Comical scenes in court as judge hears how Longford man's drinking habit is an ‘ecumenical matter’

Liam Cosgrove

Reporter:

Liam Cosgrove

Email:

liam.cosgrove@longfordleader.ie

Longford Courthouse.

A court was told last week that a Longford man's drinking habits are an 'ecumenical matter'

A Longford solicitor’s attempts to avoid answering as to whether his client had a fondness for drink sparked comical scenes in court last week when the issue was described as being ‘an ecumenical matter’.

Frank Gearty made the admission at last Tuesday’s sitting of Longford District Court while defending Polish father of two Stanislew Wszolek (49), 15 The Laurels, Ballinalee Road, Longford.

The meat factory worker had been in attendance to face charges relating to dangerous and drink driving offences at Drumlish on January 8, 2019.

Mr Gearty said his client would be willing to plead guilty to both charges in view of a second dangerous driving charge at Cahanagh, Drumlish being withdrawn by the State.

Sgt Paddy McGirl said the incident before the court took place at around 7pm when the accused crossed a continuous white line and into the path of an oncoming car which was travelling past local cement firm Mulleadys.

The incident, he said, caused the motorist to pull in and slow down as Mr Wszolek continued towards Longford.

A short time later, Sgt McGirl said the defendant’s car was spotted attempting to go round a bend at Church Street on the incorrect side of the road seconds before gardaí managed to stop the vehicle on Main Street.

As he begun his defence, Mr Gearty said Mr Wszolek was holding his hands up over being intoxicated on the evening and was remorseful over what had happened.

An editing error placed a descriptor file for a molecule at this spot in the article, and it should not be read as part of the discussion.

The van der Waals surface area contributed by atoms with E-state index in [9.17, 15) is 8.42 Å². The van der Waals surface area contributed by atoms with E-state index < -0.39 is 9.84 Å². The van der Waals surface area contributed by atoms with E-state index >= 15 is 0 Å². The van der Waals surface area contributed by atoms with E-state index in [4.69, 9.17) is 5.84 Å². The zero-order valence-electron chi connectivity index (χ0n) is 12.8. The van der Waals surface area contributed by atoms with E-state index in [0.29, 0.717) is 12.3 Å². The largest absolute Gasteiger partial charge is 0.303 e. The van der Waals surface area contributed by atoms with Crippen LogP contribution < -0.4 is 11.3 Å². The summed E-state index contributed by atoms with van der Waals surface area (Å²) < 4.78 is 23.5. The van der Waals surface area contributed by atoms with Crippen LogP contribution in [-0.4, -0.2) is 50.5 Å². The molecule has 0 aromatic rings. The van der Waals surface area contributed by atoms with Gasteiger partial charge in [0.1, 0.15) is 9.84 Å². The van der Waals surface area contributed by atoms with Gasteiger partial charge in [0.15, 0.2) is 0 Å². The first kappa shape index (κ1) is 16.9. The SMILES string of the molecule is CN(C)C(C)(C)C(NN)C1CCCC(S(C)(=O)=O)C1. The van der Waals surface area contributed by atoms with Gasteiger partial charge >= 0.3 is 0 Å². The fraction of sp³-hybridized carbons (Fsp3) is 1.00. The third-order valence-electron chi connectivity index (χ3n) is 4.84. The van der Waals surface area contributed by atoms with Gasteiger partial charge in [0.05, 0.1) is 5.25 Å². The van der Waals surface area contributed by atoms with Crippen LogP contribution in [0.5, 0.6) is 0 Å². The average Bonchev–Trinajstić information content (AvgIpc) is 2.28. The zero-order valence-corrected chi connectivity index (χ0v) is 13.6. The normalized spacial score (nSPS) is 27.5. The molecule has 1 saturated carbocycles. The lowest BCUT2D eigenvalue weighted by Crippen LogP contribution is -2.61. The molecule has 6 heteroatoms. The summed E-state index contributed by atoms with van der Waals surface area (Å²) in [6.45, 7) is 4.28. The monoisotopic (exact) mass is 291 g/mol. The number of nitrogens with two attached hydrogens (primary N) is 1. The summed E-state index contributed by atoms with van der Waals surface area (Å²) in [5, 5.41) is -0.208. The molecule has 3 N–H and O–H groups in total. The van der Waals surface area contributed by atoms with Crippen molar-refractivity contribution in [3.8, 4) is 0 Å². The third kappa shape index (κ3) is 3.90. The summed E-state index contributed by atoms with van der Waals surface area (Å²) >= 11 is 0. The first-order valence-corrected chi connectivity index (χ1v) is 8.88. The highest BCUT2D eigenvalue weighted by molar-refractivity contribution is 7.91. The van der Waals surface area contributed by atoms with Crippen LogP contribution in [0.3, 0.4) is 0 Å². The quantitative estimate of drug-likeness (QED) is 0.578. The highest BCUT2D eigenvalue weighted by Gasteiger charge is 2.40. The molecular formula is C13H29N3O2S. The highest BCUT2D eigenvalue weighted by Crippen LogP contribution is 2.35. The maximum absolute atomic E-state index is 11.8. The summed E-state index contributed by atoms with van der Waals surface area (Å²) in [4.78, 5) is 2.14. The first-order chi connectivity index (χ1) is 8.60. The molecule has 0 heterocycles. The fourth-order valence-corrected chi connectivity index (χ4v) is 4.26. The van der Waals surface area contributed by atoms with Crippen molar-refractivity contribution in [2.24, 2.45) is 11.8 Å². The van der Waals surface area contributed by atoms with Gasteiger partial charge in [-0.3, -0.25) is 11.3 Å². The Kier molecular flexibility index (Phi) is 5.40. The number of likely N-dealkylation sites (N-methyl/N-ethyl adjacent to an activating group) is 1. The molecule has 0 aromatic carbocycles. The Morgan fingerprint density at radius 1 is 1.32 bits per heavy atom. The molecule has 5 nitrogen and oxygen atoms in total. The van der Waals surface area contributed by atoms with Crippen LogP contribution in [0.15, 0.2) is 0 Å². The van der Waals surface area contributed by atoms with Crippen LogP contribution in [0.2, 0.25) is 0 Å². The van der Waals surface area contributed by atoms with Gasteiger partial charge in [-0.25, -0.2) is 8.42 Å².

“He is not in any way proud as to what he did,” said Mr Gearty, saying the incident and its fallout was likely to have an “awful inconvenience” for him.

As Mr Gearty described how Mr Wszolek was a foreman in a local meat factory for the past eight years, Judge Hughes asked the Polish native if Brexit was a concern for him.

“No,” was the reply given by Mr Wszoleck.

Mr Gearty, interjecting for a second time, said his client had two adult daughters living in Krakow who he continued to support.

Taking note of that and the insistence by Mr Gearty that the episode was very much “out of character”, Judge Hughes asked Mr Wszolek if he had a penchant for alcohol.

With no response appearing forthcoming, Mr Gearty jokingly leaned forward and said: “As Fr Jack would say, that would be an ecumenical matter.”

It was statement which left many inside the court struggling to hide their amusement.

Mr Wszoleck, himself, replied: “No” soon after to further probings from Judge Hughes as to whether he had an attachment to alcohol.

“Like a lot of people off the road (banned), you don’t like drink,” Judge Hughes responded.

In finalising the case, Judge Hughes disqualified Mr Wszoleck for three years on the Section 4 drink driving charge alongside a €250 fine.

A concurrent two year ban for dangerous driving and a further €105 fine was likewise issued with the remaining charges being struck out.